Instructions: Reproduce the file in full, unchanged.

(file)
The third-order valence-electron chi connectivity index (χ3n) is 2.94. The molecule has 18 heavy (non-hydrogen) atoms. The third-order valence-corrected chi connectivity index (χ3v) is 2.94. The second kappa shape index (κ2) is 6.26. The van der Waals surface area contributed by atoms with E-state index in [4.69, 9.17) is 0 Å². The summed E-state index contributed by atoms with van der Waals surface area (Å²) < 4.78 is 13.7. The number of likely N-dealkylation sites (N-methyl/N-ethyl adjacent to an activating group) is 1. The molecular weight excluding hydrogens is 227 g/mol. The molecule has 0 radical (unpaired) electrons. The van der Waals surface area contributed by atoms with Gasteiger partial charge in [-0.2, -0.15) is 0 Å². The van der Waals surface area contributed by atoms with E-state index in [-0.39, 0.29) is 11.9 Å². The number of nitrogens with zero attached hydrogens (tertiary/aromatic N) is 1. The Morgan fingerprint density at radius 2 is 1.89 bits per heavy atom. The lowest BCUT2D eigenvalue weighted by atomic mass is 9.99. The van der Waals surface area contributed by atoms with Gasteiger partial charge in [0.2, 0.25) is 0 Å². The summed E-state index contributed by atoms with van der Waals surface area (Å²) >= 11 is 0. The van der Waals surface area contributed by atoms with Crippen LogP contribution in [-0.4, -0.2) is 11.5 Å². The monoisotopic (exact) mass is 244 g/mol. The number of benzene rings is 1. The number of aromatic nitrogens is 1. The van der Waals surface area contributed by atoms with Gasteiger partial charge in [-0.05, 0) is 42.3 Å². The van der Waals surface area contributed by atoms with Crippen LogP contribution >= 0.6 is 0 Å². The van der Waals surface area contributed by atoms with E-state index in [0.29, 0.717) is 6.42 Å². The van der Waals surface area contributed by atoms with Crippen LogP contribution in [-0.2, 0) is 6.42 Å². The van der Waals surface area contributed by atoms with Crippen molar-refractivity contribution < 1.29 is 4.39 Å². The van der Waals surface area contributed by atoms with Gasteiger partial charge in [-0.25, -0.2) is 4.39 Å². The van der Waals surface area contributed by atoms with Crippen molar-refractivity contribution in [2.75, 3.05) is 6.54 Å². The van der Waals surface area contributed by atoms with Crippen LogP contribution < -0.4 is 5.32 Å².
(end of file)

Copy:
The third-order valence-electron chi connectivity index (χ3n) is 2.94. The molecule has 18 heavy (non-hydrogen) atoms. The third-order valence-corrected chi connectivity index (χ3v) is 2.94. The second kappa shape index (κ2) is 6.26. The van der Waals surface area contributed by atoms with E-state index in [4.69, 9.17) is 0 Å². The summed E-state index contributed by atoms with van der Waals surface area (Å²) < 4.78 is 13.7. The number of likely N-dealkylation sites (N-methyl/N-ethyl adjacent to an activating group) is 1. The molecular weight excluding hydrogens is 227 g/mol. The molecule has 0 radical (unpaired) electrons. The van der Waals surface area contributed by atoms with Gasteiger partial charge in [-0.2, -0.15) is 0 Å². The van der Waals surface area contributed by atoms with E-state index in [-0.39, 0.29) is 11.9 Å². The number of nitrogens with zero attached hydrogens (tertiary/aromatic N) is 1. The Morgan fingerprint density at radius 2 is 1.89 bits per heavy atom. The lowest BCUT2D eigenvalue weighted by atomic mass is 9.99. The van der Waals surface area contributed by atoms with Gasteiger partial charge in [0.2, 0.25) is 0 Å². The summed E-state index contributed by atoms with van der Waals surface area (Å²) >= 11 is 0. The van der Waals surface area contributed by atoms with Crippen LogP contribution in [-0.4, -0.2) is 11.5 Å². The monoisotopic (exact) mass is 244 g/mol. The number of benzene rings is 1. The number of aromatic nitrogens is 1. The van der Waals surface area contributed by atoms with Gasteiger partial charge in [-0.05, 0) is 42.3 Å². The van der Waals surface area contributed by atoms with Crippen LogP contribution >= 0.6 is 0 Å². The van der Waals surface area contributed by atoms with E-state index in [0.29, 0.717) is 6.42 Å². The van der Waals surface area contributed by atoms with Crippen LogP contribution in [-0.2, 0) is 6.42 Å². The van der Waals surface area contributed by atoms with Crippen molar-refractivity contribution < 1.29 is 4.39 Å². The van der Waals surface area contributed by atoms with Gasteiger partial charge in [-0.25, -0.2) is 4.39 Å². The van der Waals surface area contributed by atoms with Crippen molar-refractivity contribution in [2.75, 3.05) is 6.54 Å². The van der Waals surface area contributed by atoms with Crippen LogP contribution < -0.4 is 5.32 Å².